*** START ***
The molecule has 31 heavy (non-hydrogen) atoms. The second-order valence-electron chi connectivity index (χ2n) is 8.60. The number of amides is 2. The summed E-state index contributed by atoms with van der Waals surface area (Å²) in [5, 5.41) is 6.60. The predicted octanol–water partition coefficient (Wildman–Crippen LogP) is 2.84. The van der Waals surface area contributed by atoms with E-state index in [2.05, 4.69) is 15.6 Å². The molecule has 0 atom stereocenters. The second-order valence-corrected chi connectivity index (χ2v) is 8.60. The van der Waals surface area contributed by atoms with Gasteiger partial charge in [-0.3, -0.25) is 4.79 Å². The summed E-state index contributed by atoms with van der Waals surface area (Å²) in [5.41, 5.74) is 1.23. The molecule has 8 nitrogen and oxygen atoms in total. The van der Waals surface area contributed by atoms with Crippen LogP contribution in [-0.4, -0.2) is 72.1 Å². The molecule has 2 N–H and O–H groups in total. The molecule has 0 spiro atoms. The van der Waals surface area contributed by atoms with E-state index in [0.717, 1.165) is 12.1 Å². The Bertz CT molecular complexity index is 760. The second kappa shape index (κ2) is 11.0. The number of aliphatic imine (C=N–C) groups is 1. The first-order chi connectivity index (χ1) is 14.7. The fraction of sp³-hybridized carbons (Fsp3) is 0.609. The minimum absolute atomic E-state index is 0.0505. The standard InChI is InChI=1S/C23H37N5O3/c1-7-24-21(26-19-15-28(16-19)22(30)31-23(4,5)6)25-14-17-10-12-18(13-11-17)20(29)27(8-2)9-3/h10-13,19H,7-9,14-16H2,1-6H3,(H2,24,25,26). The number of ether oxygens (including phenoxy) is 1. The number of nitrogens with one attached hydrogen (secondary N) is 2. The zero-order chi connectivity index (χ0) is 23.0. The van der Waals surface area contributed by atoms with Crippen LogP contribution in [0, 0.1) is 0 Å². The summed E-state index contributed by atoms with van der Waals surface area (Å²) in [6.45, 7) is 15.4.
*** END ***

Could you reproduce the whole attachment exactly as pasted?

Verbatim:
The molecule has 31 heavy (non-hydrogen) atoms. The second-order valence-electron chi connectivity index (χ2n) is 8.60. The number of amides is 2. The summed E-state index contributed by atoms with van der Waals surface area (Å²) in [5, 5.41) is 6.60. The predicted octanol–water partition coefficient (Wildman–Crippen LogP) is 2.84. The van der Waals surface area contributed by atoms with E-state index in [2.05, 4.69) is 15.6 Å². The molecule has 0 atom stereocenters. The second-order valence-corrected chi connectivity index (χ2v) is 8.60. The van der Waals surface area contributed by atoms with Gasteiger partial charge in [-0.3, -0.25) is 4.79 Å². The summed E-state index contributed by atoms with van der Waals surface area (Å²) in [5.41, 5.74) is 1.23. The molecule has 8 nitrogen and oxygen atoms in total. The van der Waals surface area contributed by atoms with Crippen LogP contribution in [-0.4, -0.2) is 72.1 Å². The molecule has 2 N–H and O–H groups in total. The molecule has 0 spiro atoms. The van der Waals surface area contributed by atoms with E-state index in [0.717, 1.165) is 12.1 Å². The Bertz CT molecular complexity index is 760. The second kappa shape index (κ2) is 11.0. The number of aliphatic imine (C=N–C) groups is 1. The first-order chi connectivity index (χ1) is 14.7. The fraction of sp³-hybridized carbons (Fsp3) is 0.609. The minimum absolute atomic E-state index is 0.0505. The standard InChI is InChI=1S/C23H37N5O3/c1-7-24-21(26-19-15-28(16-19)22(30)31-23(4,5)6)25-14-17-10-12-18(13-11-17)20(29)27(8-2)9-3/h10-13,19H,7-9,14-16H2,1-6H3,(H2,24,25,26). The number of ether oxygens (including phenoxy) is 1. The number of nitrogens with one attached hydrogen (secondary N) is 2. The zero-order chi connectivity index (χ0) is 23.0. The van der Waals surface area contributed by atoms with Crippen LogP contribution in [0, 0.1) is 0 Å². The summed E-state index contributed by atoms with van der Waals surface area (Å²) in [6.45, 7) is 15.4.